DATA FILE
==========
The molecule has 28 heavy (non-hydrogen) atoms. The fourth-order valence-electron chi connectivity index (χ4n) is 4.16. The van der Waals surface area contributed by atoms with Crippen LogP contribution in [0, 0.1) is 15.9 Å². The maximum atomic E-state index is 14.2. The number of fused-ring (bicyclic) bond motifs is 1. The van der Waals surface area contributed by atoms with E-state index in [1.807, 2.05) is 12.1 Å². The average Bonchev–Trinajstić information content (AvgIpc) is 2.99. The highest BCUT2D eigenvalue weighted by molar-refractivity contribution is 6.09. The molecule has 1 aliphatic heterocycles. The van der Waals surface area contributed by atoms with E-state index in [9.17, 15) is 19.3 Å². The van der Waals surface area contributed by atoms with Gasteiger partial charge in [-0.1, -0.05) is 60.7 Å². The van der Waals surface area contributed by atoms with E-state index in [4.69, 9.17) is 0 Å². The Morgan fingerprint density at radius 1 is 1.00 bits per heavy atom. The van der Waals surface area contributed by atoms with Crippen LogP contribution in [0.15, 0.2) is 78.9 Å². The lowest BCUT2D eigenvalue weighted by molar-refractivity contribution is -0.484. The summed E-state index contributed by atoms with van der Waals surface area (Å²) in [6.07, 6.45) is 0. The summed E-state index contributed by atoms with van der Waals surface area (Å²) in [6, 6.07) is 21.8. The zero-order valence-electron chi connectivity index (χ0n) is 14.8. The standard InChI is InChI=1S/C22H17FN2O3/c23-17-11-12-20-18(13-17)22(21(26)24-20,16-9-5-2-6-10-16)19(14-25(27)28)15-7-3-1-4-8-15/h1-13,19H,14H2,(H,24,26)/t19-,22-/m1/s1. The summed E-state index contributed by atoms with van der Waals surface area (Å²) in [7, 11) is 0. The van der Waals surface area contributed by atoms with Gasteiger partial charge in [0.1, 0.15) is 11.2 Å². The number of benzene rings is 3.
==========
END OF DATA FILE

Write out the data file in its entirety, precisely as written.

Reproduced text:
The molecule has 28 heavy (non-hydrogen) atoms. The fourth-order valence-electron chi connectivity index (χ4n) is 4.16. The van der Waals surface area contributed by atoms with Crippen LogP contribution in [0, 0.1) is 15.9 Å². The maximum atomic E-state index is 14.2. The number of fused-ring (bicyclic) bond motifs is 1. The van der Waals surface area contributed by atoms with E-state index in [1.807, 2.05) is 12.1 Å². The average Bonchev–Trinajstić information content (AvgIpc) is 2.99. The highest BCUT2D eigenvalue weighted by molar-refractivity contribution is 6.09. The molecule has 1 aliphatic heterocycles. The van der Waals surface area contributed by atoms with E-state index in [9.17, 15) is 19.3 Å². The van der Waals surface area contributed by atoms with Gasteiger partial charge in [-0.1, -0.05) is 60.7 Å². The van der Waals surface area contributed by atoms with E-state index in [4.69, 9.17) is 0 Å². The Morgan fingerprint density at radius 1 is 1.00 bits per heavy atom. The van der Waals surface area contributed by atoms with Crippen LogP contribution in [0.15, 0.2) is 78.9 Å². The lowest BCUT2D eigenvalue weighted by molar-refractivity contribution is -0.484. The summed E-state index contributed by atoms with van der Waals surface area (Å²) in [6.07, 6.45) is 0. The summed E-state index contributed by atoms with van der Waals surface area (Å²) in [6, 6.07) is 21.8. The zero-order valence-electron chi connectivity index (χ0n) is 14.8. The standard InChI is InChI=1S/C22H17FN2O3/c23-17-11-12-20-18(13-17)22(21(26)24-20,16-9-5-2-6-10-16)19(14-25(27)28)15-7-3-1-4-8-15/h1-13,19H,14H2,(H,24,26)/t19-,22-/m1/s1. The summed E-state index contributed by atoms with van der Waals surface area (Å²) in [7, 11) is 0. The van der Waals surface area contributed by atoms with Gasteiger partial charge in [0.1, 0.15) is 11.2 Å². The number of benzene rings is 3.